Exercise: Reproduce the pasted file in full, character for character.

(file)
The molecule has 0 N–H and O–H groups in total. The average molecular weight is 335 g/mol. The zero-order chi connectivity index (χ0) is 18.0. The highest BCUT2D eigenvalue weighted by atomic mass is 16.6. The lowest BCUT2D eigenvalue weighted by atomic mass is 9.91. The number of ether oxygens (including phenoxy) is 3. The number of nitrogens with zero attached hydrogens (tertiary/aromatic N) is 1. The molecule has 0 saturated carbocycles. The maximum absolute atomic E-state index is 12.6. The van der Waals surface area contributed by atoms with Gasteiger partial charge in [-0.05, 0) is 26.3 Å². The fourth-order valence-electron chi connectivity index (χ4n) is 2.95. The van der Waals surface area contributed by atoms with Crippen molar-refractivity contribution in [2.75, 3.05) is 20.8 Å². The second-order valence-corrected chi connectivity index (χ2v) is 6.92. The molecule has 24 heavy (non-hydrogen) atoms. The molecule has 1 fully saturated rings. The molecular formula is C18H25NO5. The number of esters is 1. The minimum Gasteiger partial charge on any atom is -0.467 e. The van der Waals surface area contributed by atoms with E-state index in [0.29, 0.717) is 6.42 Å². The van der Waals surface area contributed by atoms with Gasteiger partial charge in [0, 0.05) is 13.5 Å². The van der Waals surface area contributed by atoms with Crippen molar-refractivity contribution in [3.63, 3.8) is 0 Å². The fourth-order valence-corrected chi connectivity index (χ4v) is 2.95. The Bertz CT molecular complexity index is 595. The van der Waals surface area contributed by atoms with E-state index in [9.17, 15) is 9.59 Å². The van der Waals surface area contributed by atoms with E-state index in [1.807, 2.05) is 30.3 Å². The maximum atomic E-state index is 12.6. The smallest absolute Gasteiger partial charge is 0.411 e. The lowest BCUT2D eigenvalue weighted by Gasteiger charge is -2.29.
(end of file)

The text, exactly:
The molecule has 0 N–H and O–H groups in total. The average molecular weight is 335 g/mol. The zero-order chi connectivity index (χ0) is 18.0. The highest BCUT2D eigenvalue weighted by atomic mass is 16.6. The lowest BCUT2D eigenvalue weighted by atomic mass is 9.91. The number of ether oxygens (including phenoxy) is 3. The number of nitrogens with zero attached hydrogens (tertiary/aromatic N) is 1. The molecule has 0 saturated carbocycles. The maximum absolute atomic E-state index is 12.6. The van der Waals surface area contributed by atoms with Gasteiger partial charge in [-0.05, 0) is 26.3 Å². The fourth-order valence-electron chi connectivity index (χ4n) is 2.95. The van der Waals surface area contributed by atoms with Crippen molar-refractivity contribution in [2.75, 3.05) is 20.8 Å². The second-order valence-corrected chi connectivity index (χ2v) is 6.92. The molecule has 24 heavy (non-hydrogen) atoms. The molecule has 1 fully saturated rings. The molecular formula is C18H25NO5. The number of esters is 1. The minimum Gasteiger partial charge on any atom is -0.467 e. The van der Waals surface area contributed by atoms with E-state index in [0.29, 0.717) is 6.42 Å². The van der Waals surface area contributed by atoms with Gasteiger partial charge in [0, 0.05) is 13.5 Å². The van der Waals surface area contributed by atoms with Crippen molar-refractivity contribution in [3.63, 3.8) is 0 Å². The fourth-order valence-corrected chi connectivity index (χ4v) is 2.95. The Bertz CT molecular complexity index is 595. The van der Waals surface area contributed by atoms with E-state index in [9.17, 15) is 9.59 Å². The van der Waals surface area contributed by atoms with E-state index in [1.807, 2.05) is 30.3 Å². The maximum atomic E-state index is 12.6. The smallest absolute Gasteiger partial charge is 0.411 e. The lowest BCUT2D eigenvalue weighted by Gasteiger charge is -2.29.